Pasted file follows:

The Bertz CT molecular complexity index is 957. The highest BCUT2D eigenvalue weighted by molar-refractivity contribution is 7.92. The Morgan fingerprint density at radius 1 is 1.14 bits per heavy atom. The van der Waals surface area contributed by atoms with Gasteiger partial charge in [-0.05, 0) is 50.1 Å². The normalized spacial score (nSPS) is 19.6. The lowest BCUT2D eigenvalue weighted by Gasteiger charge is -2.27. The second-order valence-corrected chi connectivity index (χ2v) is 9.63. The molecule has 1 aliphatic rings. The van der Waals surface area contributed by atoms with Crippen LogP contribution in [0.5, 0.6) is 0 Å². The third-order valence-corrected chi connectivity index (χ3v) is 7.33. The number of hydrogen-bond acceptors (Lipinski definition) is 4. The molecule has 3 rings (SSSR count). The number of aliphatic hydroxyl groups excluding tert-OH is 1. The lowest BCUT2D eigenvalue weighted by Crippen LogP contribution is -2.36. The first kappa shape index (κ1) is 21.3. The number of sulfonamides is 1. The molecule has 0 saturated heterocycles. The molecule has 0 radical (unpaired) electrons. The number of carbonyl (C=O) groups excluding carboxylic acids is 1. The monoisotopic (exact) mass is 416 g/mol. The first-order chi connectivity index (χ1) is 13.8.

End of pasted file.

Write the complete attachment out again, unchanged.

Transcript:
The Bertz CT molecular complexity index is 957. The highest BCUT2D eigenvalue weighted by molar-refractivity contribution is 7.92. The Morgan fingerprint density at radius 1 is 1.14 bits per heavy atom. The van der Waals surface area contributed by atoms with Gasteiger partial charge in [-0.05, 0) is 50.1 Å². The normalized spacial score (nSPS) is 19.6. The lowest BCUT2D eigenvalue weighted by Gasteiger charge is -2.27. The second-order valence-corrected chi connectivity index (χ2v) is 9.63. The molecule has 1 aliphatic rings. The van der Waals surface area contributed by atoms with Crippen LogP contribution in [0.5, 0.6) is 0 Å². The third-order valence-corrected chi connectivity index (χ3v) is 7.33. The number of hydrogen-bond acceptors (Lipinski definition) is 4. The molecule has 3 rings (SSSR count). The number of aliphatic hydroxyl groups excluding tert-OH is 1. The lowest BCUT2D eigenvalue weighted by Crippen LogP contribution is -2.36. The first kappa shape index (κ1) is 21.3. The number of sulfonamides is 1. The molecule has 0 saturated heterocycles. The molecule has 0 radical (unpaired) electrons. The number of carbonyl (C=O) groups excluding carboxylic acids is 1. The monoisotopic (exact) mass is 416 g/mol. The first-order chi connectivity index (χ1) is 13.8.